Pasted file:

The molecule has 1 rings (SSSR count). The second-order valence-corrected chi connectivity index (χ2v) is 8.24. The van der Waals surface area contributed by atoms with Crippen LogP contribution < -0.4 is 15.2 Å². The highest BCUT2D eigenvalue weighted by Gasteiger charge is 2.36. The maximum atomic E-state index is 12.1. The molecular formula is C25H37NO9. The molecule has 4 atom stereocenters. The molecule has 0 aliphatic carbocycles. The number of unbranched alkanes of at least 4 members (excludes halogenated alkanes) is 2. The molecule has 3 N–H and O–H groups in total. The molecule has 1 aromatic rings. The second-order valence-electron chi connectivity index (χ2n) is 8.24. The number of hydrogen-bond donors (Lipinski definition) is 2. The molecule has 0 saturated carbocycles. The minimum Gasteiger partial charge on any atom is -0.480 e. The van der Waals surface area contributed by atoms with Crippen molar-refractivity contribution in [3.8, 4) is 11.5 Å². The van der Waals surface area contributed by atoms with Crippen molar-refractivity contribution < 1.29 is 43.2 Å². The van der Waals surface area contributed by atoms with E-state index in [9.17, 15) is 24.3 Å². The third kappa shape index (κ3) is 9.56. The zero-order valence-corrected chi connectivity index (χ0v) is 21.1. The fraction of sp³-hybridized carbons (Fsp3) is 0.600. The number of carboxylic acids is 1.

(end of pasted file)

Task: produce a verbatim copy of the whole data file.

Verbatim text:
The molecule has 1 rings (SSSR count). The second-order valence-corrected chi connectivity index (χ2v) is 8.24. The van der Waals surface area contributed by atoms with Crippen LogP contribution < -0.4 is 15.2 Å². The highest BCUT2D eigenvalue weighted by Gasteiger charge is 2.36. The maximum atomic E-state index is 12.1. The molecular formula is C25H37NO9. The molecule has 4 atom stereocenters. The molecule has 0 aliphatic carbocycles. The number of unbranched alkanes of at least 4 members (excludes halogenated alkanes) is 2. The molecule has 3 N–H and O–H groups in total. The molecule has 1 aromatic rings. The second-order valence-electron chi connectivity index (χ2n) is 8.24. The number of hydrogen-bond donors (Lipinski definition) is 2. The molecule has 0 saturated carbocycles. The minimum Gasteiger partial charge on any atom is -0.480 e. The van der Waals surface area contributed by atoms with Crippen molar-refractivity contribution in [3.8, 4) is 11.5 Å². The van der Waals surface area contributed by atoms with Crippen molar-refractivity contribution < 1.29 is 43.2 Å². The van der Waals surface area contributed by atoms with E-state index in [9.17, 15) is 24.3 Å². The third kappa shape index (κ3) is 9.56. The zero-order valence-corrected chi connectivity index (χ0v) is 21.1. The fraction of sp³-hybridized carbons (Fsp3) is 0.600. The number of carboxylic acids is 1.